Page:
Home Tour: A Minimalist Apartment In Turin With Unique Home Office Space

A minimalist apartment in Turin, Italy

Open plan living has been a popular choice in home design for several years now. But there is something to be said for the new trend for broken-plan living. It gives us different areas to break off into when we want a bit of quiet time and privacy. In addition, it adds element of mystery when you can’t see the entire layout of a home all at once. And as a result, can make a home appear to be more spacious.

That’s exactly what happened with the renovation of this exquisite minimalist apartment in the heart of Turin, Italy. The home forms part of a Palace dating back to 1800 close to the historic Piazza Castello. Here, broken-plan living and warm minimalism were brought together in a design that combines open areas with walls and sliding doors to provide both space and privacy – and a very unique mezzanine home office space.


Biophilic Architecture: When Design Meets Nature

Biophilic architecture - mirrored installation by Anish Kapoor

Architectural shapes have always fascinated me. Especially when they are juxtaposed with nature.

I never realised there was a name for this synchronicity of design and the natural world working together. But then I learnt about the concept biophilia, and it all made perfect sense.

When you set architecture against the sky, like the Anish Kapoor installation above, or Santiago Calatrava’s Chords bridge (below) the effect is quite dramatic.


Decorating With Light And Shadow

Architecture of Villa F - light and shadow on Mocha UK

Have you ever noticed that so many architectural homes have predominantly white interiors? 

When a home has interesting features, it doesn’t need much decoration. Sometimes the best thing is to keep it simple.  Let the architecture do the talking. And the interplay of light and shadow becomes the decorating.

Too much colour or pattern might detract from the shapes and obscure the details. Whereas the contrast between the light and dark shadows creates depth. And it can also be very atmospheric.


The Tallest Hotel in London: Shangri-La Hotel At The Shard

The Shard Shangri-La Hotel London - Mocha

The tallest hotel in London is set to open on 6 May.

Shangri-La Hotel, At The Shard, London will occupy levels 34 to 52 of the glass-clad skyscraper. And will actually be the tallest hotel in Western Europe. Offering the most breath-taking views of the city, it will unfold in all directions to reveal iconic landmarks such as the River Thames, Tower Bridge, St Paul’s Cathedral and Big Ben.


Why Design Constraints Can Give You a More Creative Home

Fallingwater by architect Frank Lloyd Wright

What would your dream home look like?

Is it by the sea, in the mountains, or surrounded by a forest of trees?

Everyone has their own vision of a dream home. But one thing they usually all have in common is that they are spacious and everything fits in perfectly.

In reality, though, it may be the total opposite. Perhaps there are space constraints in your home that make it challenge to fit in all your furniture and belongings. Or it might have unusual features that are difficult to work with.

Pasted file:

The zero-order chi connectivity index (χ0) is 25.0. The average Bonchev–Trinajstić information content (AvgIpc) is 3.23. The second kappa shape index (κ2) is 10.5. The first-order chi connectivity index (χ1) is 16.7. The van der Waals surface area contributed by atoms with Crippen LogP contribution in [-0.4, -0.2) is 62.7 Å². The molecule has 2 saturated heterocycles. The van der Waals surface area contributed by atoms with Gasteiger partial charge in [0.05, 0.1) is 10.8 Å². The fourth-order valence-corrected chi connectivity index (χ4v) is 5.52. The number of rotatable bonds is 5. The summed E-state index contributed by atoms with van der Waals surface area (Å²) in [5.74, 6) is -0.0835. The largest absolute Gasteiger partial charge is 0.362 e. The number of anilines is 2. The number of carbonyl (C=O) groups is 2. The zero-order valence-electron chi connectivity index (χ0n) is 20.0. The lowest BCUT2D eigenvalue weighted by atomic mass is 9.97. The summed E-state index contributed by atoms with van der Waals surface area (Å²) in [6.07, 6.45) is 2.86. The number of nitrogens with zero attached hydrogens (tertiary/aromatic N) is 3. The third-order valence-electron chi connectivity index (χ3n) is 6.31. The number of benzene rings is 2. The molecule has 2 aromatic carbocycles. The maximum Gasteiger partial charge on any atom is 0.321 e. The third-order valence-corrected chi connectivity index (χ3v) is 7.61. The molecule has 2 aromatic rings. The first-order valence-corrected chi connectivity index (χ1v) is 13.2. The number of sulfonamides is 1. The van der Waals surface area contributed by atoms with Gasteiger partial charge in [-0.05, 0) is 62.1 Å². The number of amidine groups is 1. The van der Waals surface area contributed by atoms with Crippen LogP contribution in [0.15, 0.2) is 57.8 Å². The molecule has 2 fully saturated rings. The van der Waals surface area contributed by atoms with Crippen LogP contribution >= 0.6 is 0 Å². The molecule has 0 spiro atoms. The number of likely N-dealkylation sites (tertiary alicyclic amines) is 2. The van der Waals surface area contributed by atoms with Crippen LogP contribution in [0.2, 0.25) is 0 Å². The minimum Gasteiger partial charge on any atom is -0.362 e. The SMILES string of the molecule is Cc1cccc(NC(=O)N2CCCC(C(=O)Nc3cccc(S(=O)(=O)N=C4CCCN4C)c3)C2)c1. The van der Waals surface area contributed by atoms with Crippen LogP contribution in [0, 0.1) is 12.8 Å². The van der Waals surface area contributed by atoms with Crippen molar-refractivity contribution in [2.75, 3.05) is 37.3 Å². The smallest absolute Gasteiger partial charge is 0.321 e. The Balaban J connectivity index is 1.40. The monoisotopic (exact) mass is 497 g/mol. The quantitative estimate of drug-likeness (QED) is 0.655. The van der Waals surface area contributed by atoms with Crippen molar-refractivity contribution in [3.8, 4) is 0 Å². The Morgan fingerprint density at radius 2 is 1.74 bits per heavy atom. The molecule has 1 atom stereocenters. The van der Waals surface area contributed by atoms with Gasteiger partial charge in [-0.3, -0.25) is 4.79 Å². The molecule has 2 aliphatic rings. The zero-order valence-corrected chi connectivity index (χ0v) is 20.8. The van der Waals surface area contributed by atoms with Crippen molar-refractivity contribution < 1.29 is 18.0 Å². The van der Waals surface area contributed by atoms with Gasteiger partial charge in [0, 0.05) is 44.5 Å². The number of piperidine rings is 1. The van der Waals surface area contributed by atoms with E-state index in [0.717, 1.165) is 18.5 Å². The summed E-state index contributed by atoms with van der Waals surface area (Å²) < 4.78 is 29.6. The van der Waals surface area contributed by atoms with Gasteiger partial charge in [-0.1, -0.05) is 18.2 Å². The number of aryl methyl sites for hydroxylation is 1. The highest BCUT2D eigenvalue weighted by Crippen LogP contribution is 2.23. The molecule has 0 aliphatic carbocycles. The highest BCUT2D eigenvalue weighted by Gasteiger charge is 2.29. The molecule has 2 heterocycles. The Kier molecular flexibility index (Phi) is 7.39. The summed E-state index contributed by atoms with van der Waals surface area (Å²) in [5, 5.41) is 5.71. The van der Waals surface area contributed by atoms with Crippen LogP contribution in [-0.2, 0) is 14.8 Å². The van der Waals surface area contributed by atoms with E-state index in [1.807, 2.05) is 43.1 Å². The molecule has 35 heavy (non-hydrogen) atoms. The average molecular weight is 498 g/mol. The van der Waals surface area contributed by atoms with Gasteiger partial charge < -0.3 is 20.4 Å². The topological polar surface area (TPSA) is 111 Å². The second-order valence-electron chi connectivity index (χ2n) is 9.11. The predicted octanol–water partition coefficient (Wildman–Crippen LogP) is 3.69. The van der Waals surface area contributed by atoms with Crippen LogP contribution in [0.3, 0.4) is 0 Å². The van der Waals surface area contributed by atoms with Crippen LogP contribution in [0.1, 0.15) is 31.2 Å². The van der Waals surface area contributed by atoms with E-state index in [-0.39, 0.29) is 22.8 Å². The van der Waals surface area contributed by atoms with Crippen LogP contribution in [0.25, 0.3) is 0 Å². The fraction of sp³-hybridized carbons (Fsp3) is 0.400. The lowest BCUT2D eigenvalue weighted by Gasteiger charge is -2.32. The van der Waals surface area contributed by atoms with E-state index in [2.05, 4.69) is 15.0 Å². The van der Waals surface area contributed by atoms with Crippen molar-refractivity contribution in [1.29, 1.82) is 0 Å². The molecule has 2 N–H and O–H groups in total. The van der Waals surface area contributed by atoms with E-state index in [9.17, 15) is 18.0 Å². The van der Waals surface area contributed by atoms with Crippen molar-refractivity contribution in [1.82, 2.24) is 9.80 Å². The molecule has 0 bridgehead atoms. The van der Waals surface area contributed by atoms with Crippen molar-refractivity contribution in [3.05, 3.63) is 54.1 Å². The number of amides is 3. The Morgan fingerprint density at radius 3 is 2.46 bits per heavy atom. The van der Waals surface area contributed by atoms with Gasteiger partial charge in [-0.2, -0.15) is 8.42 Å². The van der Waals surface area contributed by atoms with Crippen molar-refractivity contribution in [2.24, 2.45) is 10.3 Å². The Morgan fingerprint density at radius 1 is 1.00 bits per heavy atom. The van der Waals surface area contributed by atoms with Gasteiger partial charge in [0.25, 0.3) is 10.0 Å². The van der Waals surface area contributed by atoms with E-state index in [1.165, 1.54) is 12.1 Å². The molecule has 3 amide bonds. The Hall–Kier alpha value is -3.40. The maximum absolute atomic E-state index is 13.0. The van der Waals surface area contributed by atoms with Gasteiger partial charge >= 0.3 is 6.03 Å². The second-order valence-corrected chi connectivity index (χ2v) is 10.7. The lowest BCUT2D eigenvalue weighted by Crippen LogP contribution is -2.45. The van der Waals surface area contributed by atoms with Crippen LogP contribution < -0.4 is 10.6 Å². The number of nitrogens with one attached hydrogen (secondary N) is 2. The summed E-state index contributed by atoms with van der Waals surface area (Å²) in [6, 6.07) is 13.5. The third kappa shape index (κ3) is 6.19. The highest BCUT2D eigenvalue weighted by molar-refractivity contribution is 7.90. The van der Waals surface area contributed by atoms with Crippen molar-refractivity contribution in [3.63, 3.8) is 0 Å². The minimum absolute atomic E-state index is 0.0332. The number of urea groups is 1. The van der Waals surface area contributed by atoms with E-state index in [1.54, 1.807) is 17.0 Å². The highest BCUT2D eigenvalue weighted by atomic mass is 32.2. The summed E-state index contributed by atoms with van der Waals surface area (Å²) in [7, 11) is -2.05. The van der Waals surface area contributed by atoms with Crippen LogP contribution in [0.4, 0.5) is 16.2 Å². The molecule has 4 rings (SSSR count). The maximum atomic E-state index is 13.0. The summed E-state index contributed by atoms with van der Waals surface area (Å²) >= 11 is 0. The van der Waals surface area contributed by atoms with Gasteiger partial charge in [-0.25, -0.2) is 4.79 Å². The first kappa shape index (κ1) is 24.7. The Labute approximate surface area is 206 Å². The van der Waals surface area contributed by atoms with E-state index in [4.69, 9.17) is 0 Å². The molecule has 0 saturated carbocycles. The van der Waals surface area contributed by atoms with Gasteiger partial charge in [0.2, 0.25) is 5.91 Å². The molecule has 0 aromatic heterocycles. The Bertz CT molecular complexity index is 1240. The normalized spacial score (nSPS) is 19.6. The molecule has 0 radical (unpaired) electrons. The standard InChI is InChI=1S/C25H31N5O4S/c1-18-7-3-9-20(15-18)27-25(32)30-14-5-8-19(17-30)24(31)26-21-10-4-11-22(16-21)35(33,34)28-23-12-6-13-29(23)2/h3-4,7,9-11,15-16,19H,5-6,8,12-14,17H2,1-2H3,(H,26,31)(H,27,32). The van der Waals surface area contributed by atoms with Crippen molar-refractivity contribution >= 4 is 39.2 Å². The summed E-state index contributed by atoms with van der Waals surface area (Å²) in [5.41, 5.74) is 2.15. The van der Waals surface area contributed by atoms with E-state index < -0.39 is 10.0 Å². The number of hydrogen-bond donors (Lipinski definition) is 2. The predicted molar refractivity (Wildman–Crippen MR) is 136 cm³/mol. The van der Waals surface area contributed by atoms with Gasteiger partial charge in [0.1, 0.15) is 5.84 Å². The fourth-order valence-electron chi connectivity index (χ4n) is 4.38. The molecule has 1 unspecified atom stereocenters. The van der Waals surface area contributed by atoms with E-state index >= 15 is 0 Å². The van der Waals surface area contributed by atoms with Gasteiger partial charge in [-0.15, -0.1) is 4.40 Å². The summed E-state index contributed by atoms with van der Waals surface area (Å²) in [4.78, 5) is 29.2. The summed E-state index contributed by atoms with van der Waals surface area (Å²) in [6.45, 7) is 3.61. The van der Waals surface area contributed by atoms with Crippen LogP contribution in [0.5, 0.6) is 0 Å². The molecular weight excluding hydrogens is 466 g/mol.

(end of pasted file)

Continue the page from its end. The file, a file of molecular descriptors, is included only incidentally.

However, it is those very design constraints that can result in a more creative home.


Villa F: A Greek Island Holiday Home With A Difference

If I asked you to imagine a Greek Island holiday home, how would you describe it to me?

You might mention typical Mediterranean whitewashed walls and a spacious and airy interior. Perhaps simple but comfortable furnishings  (ideal for relaxing and getting away from it all!) And no doubt, a view of the turquoise waters of the Aegean Sea.

Villa F Greek Island Villa on Mocha UK

This holiday villa on the Greek Island of Rhodes has all of this. But I bet it isn’t quite what you were imagining …

Villa F is a futuristic looking home. It was designed by architects Hornung and Jacobi Architecture for a couple who wanted a holiday home that also included a separate area for guests.


Explore the Architecture of Santiago Calatrava at Liege-Guillemins

Liege Station by Architect Santiago Calatrava

It may look like a setting from a futuristic film set. But the image above was actually taken at Liege-Guillemins train station in Belgium. It was designed by one of my favourite architects: Santiago Calatrava.

Last week I travelled through the station en-route to IMM Cologne (the International Furniture Fair in Cologne). It was freezing – about minus 4 degrees celcius – and still dark outside because it was so early in the morning. But despite that, seeing this station for the first time with its amazing architecture, was mesmerising.


Open House London

A view of the London skyline including the BT Tower

If you love architecture and interior design – and planning to be in London next weekend – then don’t miss Open House London which takes place from 18 – 19 September.

Called the capital’s greatest architectural showcase, you’ll have the opportunity to visit some amazing public buildings and private residential homes of all types and periods, including some architecturally designed modern homes. And best of all, it’s completely free!